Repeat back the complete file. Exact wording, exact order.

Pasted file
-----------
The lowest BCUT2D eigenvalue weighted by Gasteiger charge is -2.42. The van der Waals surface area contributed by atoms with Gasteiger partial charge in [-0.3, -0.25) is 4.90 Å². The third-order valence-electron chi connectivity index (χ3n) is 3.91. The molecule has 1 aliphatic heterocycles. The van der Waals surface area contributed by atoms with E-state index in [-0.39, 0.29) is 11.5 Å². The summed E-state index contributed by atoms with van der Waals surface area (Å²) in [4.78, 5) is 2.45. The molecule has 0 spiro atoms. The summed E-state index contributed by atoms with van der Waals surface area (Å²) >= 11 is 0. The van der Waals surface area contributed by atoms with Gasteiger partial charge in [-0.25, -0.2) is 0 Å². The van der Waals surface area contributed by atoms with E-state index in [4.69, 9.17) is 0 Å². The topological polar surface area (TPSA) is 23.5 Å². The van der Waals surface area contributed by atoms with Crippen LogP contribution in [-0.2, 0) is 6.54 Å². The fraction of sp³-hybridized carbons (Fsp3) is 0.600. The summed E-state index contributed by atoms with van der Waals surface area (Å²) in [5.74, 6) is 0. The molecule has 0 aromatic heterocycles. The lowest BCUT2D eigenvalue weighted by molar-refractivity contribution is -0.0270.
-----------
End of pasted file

The lowest BCUT2D eigenvalue weighted by Gasteiger charge is -2.42. The van der Waals surface area contributed by atoms with Gasteiger partial charge in [-0.3, -0.25) is 4.90 Å². The third-order valence-electron chi connectivity index (χ3n) is 3.91. The molecule has 1 aliphatic heterocycles. The van der Waals surface area contributed by atoms with E-state index in [-0.39, 0.29) is 11.5 Å². The summed E-state index contributed by atoms with van der Waals surface area (Å²) in [4.78, 5) is 2.45. The molecule has 0 spiro atoms. The summed E-state index contributed by atoms with van der Waals surface area (Å²) >= 11 is 0. The van der Waals surface area contributed by atoms with Gasteiger partial charge in [-0.25, -0.2) is 0 Å². The van der Waals surface area contributed by atoms with E-state index in [4.69, 9.17) is 0 Å². The topological polar surface area (TPSA) is 23.5 Å². The van der Waals surface area contributed by atoms with Crippen LogP contribution in [-0.2, 0) is 6.54 Å². The fraction of sp³-hybridized carbons (Fsp3) is 0.600. The summed E-state index contributed by atoms with van der Waals surface area (Å²) in [5.74, 6) is 0. The molecule has 0 aromatic heterocycles. The lowest BCUT2D eigenvalue weighted by molar-refractivity contribution is -0.0270.